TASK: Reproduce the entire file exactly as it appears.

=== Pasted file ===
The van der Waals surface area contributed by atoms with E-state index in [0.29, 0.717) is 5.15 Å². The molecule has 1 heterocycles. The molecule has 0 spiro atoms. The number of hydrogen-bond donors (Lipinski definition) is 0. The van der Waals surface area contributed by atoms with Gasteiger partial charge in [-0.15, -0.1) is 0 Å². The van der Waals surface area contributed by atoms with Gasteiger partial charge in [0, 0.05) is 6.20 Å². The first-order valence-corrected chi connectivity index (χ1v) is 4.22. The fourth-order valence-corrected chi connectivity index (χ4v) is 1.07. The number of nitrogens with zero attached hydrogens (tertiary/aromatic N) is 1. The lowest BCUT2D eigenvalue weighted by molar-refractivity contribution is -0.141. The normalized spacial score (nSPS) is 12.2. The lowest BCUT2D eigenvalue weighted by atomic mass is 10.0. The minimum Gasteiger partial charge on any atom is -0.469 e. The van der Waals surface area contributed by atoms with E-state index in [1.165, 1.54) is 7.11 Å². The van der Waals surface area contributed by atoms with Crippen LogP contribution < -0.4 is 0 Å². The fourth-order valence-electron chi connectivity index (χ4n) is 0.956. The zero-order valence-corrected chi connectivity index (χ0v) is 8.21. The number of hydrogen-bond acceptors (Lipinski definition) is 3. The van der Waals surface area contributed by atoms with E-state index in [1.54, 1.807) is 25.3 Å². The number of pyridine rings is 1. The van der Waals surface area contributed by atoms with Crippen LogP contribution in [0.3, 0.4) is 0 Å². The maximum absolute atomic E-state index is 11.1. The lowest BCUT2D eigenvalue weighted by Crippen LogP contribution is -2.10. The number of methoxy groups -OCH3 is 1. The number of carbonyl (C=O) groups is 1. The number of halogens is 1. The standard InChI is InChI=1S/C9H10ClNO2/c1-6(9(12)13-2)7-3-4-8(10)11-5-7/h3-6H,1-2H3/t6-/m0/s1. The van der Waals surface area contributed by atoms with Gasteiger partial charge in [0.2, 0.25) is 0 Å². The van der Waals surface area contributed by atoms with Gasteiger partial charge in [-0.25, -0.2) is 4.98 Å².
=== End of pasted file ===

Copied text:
The van der Waals surface area contributed by atoms with E-state index in [0.29, 0.717) is 5.15 Å². The molecule has 1 heterocycles. The molecule has 0 spiro atoms. The number of hydrogen-bond donors (Lipinski definition) is 0. The van der Waals surface area contributed by atoms with Gasteiger partial charge in [-0.15, -0.1) is 0 Å². The van der Waals surface area contributed by atoms with Gasteiger partial charge in [0, 0.05) is 6.20 Å². The first-order valence-corrected chi connectivity index (χ1v) is 4.22. The fourth-order valence-corrected chi connectivity index (χ4v) is 1.07. The number of nitrogens with zero attached hydrogens (tertiary/aromatic N) is 1. The lowest BCUT2D eigenvalue weighted by molar-refractivity contribution is -0.141. The normalized spacial score (nSPS) is 12.2. The lowest BCUT2D eigenvalue weighted by atomic mass is 10.0. The minimum Gasteiger partial charge on any atom is -0.469 e. The van der Waals surface area contributed by atoms with E-state index in [1.165, 1.54) is 7.11 Å². The van der Waals surface area contributed by atoms with Crippen LogP contribution < -0.4 is 0 Å². The fourth-order valence-electron chi connectivity index (χ4n) is 0.956. The zero-order valence-corrected chi connectivity index (χ0v) is 8.21. The number of hydrogen-bond acceptors (Lipinski definition) is 3. The van der Waals surface area contributed by atoms with E-state index in [1.54, 1.807) is 25.3 Å². The number of pyridine rings is 1. The van der Waals surface area contributed by atoms with Crippen LogP contribution in [0.3, 0.4) is 0 Å². The maximum absolute atomic E-state index is 11.1. The lowest BCUT2D eigenvalue weighted by Crippen LogP contribution is -2.10. The number of methoxy groups -OCH3 is 1. The number of carbonyl (C=O) groups is 1. The number of halogens is 1. The standard InChI is InChI=1S/C9H10ClNO2/c1-6(9(12)13-2)7-3-4-8(10)11-5-7/h3-6H,1-2H3/t6-/m0/s1. The van der Waals surface area contributed by atoms with Gasteiger partial charge in [0.2, 0.25) is 0 Å². The van der Waals surface area contributed by atoms with Gasteiger partial charge in [-0.25, -0.2) is 4.98 Å².